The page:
And these workers made sure the landowner understood that this wasn’t fair. They said, “These men who were hired last worked only one hour and you have made them equal to us who have borne the burden of the work and the heat of the day.” (Matthew 20:12, NIV) Translation: “That’s not fair!”

The landowner reminds the spokesman for the disgruntled workers that he had been completely fair. They agreed to work for a denarius…he paid them a denarius. It was perfectly fair.

In verse 15, the landowner lists two reasons why these workers had no right to complain.

1. It was his money, and he could do whatever he wanted with it.

2. Instead of being unfair, he had simply decided to be generous. But these workers were envious of the others. Instead of being grateful for what they were given, they were jealous of what other people had been given. The question “are you envious?” can be literally translated, “is your eye evil?” Jealousy blinds our eyes from seeing our own blessings. All we can see is what other people have been given.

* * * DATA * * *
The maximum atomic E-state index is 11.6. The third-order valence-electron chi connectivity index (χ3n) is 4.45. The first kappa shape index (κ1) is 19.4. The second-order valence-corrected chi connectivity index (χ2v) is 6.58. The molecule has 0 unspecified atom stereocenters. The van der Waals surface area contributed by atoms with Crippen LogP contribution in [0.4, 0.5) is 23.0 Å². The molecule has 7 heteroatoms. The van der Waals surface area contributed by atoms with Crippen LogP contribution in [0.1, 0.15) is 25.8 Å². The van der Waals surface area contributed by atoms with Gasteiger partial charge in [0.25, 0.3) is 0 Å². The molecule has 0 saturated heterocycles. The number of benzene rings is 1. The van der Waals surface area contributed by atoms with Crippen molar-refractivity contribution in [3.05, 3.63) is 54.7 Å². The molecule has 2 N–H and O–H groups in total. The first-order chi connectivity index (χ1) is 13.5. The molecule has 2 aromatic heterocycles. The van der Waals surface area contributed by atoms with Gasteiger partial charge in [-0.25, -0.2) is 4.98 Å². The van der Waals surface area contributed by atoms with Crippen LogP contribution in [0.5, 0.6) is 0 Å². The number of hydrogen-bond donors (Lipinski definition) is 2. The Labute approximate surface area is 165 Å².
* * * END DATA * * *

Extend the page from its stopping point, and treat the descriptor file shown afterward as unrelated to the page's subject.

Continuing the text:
Jesus wraps up his parable with a paradoxical statement that the last will be first and the first will be last.

This statement, and this entire story, goes against one of the most fundamental beliefs that we have…life should be fair.

This starts early on. When we were kids, our “fair radar” was constantly on, searching out even the smallest thing that we thought was unfair. How many parents heard the phrase, “That’s not fair!” from one of your kids this week? We are conditioned at a very young age to fight for what we believe is our fair share.

The point of this parable is to teach us that this is a very human way of thinking. But it is not a godly way of thinking. You can’t apply human standards of fairness to God.

In Isaiah 55, God says, “For my thoughts are not your thoughts, neither are your ways my ways,” declares the LORD. “As the heavens are higher than the earth, so are my ways higher than your ways and my thoughts than your thoughts.” (Isaiah 55:8-9, NIV)

God is not governed by human standards. He is not held captive by what we believe is right and fair. His ways, his thoughts far eclipse ours.